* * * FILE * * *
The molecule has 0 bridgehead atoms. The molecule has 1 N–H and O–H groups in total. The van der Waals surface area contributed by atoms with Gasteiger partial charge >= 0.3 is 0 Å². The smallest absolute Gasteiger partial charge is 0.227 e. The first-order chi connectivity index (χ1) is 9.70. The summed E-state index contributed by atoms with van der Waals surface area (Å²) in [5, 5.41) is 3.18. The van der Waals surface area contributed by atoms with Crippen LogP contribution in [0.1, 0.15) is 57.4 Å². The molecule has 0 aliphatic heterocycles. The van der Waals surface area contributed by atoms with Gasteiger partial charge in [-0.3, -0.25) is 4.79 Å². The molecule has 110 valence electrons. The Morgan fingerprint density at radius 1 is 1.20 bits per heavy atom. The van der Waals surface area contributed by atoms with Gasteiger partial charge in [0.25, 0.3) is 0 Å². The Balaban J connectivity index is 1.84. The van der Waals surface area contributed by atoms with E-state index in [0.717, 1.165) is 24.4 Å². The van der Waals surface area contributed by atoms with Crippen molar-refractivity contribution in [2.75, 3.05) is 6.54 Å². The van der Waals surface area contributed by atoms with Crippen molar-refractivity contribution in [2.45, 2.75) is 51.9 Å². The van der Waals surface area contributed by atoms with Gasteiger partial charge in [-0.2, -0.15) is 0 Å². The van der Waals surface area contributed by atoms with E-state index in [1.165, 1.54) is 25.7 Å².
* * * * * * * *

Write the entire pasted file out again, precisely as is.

The molecule has 0 bridgehead atoms. The molecule has 1 N–H and O–H groups in total. The van der Waals surface area contributed by atoms with Gasteiger partial charge >= 0.3 is 0 Å². The smallest absolute Gasteiger partial charge is 0.227 e. The first-order chi connectivity index (χ1) is 9.70. The summed E-state index contributed by atoms with van der Waals surface area (Å²) in [5, 5.41) is 3.18. The van der Waals surface area contributed by atoms with Crippen LogP contribution in [0.1, 0.15) is 57.4 Å². The molecule has 0 aliphatic heterocycles. The van der Waals surface area contributed by atoms with Gasteiger partial charge in [-0.3, -0.25) is 4.79 Å². The molecule has 110 valence electrons. The Morgan fingerprint density at radius 1 is 1.20 bits per heavy atom. The van der Waals surface area contributed by atoms with Gasteiger partial charge in [0.25, 0.3) is 0 Å². The Balaban J connectivity index is 1.84. The van der Waals surface area contributed by atoms with E-state index in [0.717, 1.165) is 24.4 Å². The van der Waals surface area contributed by atoms with Crippen molar-refractivity contribution in [2.75, 3.05) is 6.54 Å². The van der Waals surface area contributed by atoms with Crippen molar-refractivity contribution in [2.45, 2.75) is 51.9 Å². The van der Waals surface area contributed by atoms with Gasteiger partial charge in [-0.2, -0.15) is 0 Å². The van der Waals surface area contributed by atoms with E-state index in [1.165, 1.54) is 25.7 Å².